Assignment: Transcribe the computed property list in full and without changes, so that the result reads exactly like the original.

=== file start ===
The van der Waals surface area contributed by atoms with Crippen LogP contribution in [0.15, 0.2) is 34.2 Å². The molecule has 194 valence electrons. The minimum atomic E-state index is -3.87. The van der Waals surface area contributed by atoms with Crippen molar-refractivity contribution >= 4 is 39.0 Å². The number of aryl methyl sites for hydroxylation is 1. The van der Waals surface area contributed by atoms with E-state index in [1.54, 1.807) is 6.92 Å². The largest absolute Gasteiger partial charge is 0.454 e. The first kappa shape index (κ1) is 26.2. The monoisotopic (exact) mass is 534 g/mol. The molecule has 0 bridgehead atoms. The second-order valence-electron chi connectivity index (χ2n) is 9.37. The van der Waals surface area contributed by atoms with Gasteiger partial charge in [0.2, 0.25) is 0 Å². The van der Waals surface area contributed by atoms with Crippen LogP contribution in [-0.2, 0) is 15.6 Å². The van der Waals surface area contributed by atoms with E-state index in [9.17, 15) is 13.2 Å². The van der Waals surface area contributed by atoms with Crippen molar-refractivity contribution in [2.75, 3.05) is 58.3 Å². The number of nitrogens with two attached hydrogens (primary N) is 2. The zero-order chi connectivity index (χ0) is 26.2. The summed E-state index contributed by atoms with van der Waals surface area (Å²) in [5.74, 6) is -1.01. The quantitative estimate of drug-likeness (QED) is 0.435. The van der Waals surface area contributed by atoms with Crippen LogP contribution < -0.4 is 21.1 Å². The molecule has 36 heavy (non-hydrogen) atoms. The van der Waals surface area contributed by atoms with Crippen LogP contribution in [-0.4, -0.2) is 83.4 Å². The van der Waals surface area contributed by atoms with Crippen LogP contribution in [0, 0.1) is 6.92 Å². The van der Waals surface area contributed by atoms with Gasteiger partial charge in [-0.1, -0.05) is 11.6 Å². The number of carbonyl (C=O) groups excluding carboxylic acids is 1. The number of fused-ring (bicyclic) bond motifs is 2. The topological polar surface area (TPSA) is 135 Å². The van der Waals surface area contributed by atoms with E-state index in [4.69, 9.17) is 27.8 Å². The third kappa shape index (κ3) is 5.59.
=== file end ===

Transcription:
The van der Waals surface area contributed by atoms with Crippen LogP contribution in [0.15, 0.2) is 34.2 Å². The molecule has 194 valence electrons. The minimum atomic E-state index is -3.87. The van der Waals surface area contributed by atoms with Crippen molar-refractivity contribution >= 4 is 39.0 Å². The number of aryl methyl sites for hydroxylation is 1. The van der Waals surface area contributed by atoms with E-state index in [1.54, 1.807) is 6.92 Å². The largest absolute Gasteiger partial charge is 0.454 e. The first kappa shape index (κ1) is 26.2. The monoisotopic (exact) mass is 534 g/mol. The molecule has 0 bridgehead atoms. The second-order valence-electron chi connectivity index (χ2n) is 9.37. The van der Waals surface area contributed by atoms with Gasteiger partial charge in [0.2, 0.25) is 0 Å². The van der Waals surface area contributed by atoms with Crippen LogP contribution in [-0.2, 0) is 15.6 Å². The van der Waals surface area contributed by atoms with E-state index in [9.17, 15) is 13.2 Å². The van der Waals surface area contributed by atoms with Crippen molar-refractivity contribution in [2.75, 3.05) is 58.3 Å². The number of nitrogens with two attached hydrogens (primary N) is 2. The zero-order chi connectivity index (χ0) is 26.2. The summed E-state index contributed by atoms with van der Waals surface area (Å²) in [5.74, 6) is -1.01. The quantitative estimate of drug-likeness (QED) is 0.435. The van der Waals surface area contributed by atoms with Crippen LogP contribution < -0.4 is 21.1 Å². The molecule has 36 heavy (non-hydrogen) atoms. The van der Waals surface area contributed by atoms with Crippen LogP contribution in [-0.4, -0.2) is 83.4 Å². The van der Waals surface area contributed by atoms with Crippen LogP contribution in [0, 0.1) is 6.92 Å². The van der Waals surface area contributed by atoms with Gasteiger partial charge in [-0.1, -0.05) is 11.6 Å². The number of carbonyl (C=O) groups excluding carboxylic acids is 1. The number of fused-ring (bicyclic) bond motifs is 2. The topological polar surface area (TPSA) is 135 Å². The van der Waals surface area contributed by atoms with E-state index in [4.69, 9.17) is 27.8 Å². The third kappa shape index (κ3) is 5.59.